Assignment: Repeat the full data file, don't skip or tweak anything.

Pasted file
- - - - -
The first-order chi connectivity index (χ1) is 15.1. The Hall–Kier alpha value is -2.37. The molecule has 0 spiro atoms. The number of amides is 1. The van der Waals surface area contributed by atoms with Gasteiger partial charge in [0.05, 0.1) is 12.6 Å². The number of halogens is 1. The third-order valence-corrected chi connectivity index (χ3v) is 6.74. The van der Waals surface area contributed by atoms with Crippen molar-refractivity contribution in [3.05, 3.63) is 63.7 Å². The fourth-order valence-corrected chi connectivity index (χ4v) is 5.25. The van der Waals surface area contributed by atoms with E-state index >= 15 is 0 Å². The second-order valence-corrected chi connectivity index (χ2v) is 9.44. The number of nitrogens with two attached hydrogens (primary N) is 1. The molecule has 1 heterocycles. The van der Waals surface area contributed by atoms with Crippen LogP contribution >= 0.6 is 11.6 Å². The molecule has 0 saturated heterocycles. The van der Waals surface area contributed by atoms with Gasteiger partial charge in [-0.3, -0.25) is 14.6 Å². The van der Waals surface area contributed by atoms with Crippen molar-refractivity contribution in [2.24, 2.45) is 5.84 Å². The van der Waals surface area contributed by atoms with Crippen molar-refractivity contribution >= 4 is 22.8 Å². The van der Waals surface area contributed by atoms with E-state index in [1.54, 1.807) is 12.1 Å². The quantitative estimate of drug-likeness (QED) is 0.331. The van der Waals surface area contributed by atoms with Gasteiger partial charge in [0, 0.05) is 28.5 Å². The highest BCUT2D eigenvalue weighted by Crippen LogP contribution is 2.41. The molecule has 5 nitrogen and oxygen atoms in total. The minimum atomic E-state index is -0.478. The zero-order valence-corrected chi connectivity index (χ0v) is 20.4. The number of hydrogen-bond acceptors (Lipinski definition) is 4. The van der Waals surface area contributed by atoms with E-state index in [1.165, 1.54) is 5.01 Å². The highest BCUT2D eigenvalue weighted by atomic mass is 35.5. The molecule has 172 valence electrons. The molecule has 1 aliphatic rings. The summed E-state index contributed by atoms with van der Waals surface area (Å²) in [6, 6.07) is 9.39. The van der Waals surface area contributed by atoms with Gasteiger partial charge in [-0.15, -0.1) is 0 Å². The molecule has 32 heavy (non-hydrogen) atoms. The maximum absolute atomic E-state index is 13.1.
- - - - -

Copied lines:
The first-order chi connectivity index (χ1) is 15.1. The Hall–Kier alpha value is -2.37. The molecule has 0 spiro atoms. The number of amides is 1. The van der Waals surface area contributed by atoms with Gasteiger partial charge in [0.05, 0.1) is 12.6 Å². The number of halogens is 1. The third-order valence-corrected chi connectivity index (χ3v) is 6.74. The van der Waals surface area contributed by atoms with Crippen molar-refractivity contribution in [3.05, 3.63) is 63.7 Å². The fourth-order valence-corrected chi connectivity index (χ4v) is 5.25. The van der Waals surface area contributed by atoms with E-state index >= 15 is 0 Å². The second-order valence-corrected chi connectivity index (χ2v) is 9.44. The number of nitrogens with two attached hydrogens (primary N) is 1. The molecule has 1 heterocycles. The van der Waals surface area contributed by atoms with Crippen LogP contribution >= 0.6 is 11.6 Å². The molecule has 0 saturated heterocycles. The van der Waals surface area contributed by atoms with Gasteiger partial charge in [-0.3, -0.25) is 14.6 Å². The van der Waals surface area contributed by atoms with Crippen molar-refractivity contribution in [2.24, 2.45) is 5.84 Å². The van der Waals surface area contributed by atoms with Crippen molar-refractivity contribution >= 4 is 22.8 Å². The van der Waals surface area contributed by atoms with E-state index in [1.54, 1.807) is 12.1 Å². The quantitative estimate of drug-likeness (QED) is 0.331. The van der Waals surface area contributed by atoms with Gasteiger partial charge in [0, 0.05) is 28.5 Å². The highest BCUT2D eigenvalue weighted by Crippen LogP contribution is 2.41. The molecule has 5 nitrogen and oxygen atoms in total. The minimum atomic E-state index is -0.478. The zero-order valence-corrected chi connectivity index (χ0v) is 20.4. The number of hydrogen-bond acceptors (Lipinski definition) is 4. The van der Waals surface area contributed by atoms with E-state index in [1.165, 1.54) is 5.01 Å². The highest BCUT2D eigenvalue weighted by atomic mass is 35.5. The molecule has 172 valence electrons. The molecule has 1 aliphatic rings. The summed E-state index contributed by atoms with van der Waals surface area (Å²) in [6, 6.07) is 9.39. The van der Waals surface area contributed by atoms with Gasteiger partial charge in [-0.15, -0.1) is 0 Å². The molecule has 32 heavy (non-hydrogen) atoms. The maximum absolute atomic E-state index is 13.1.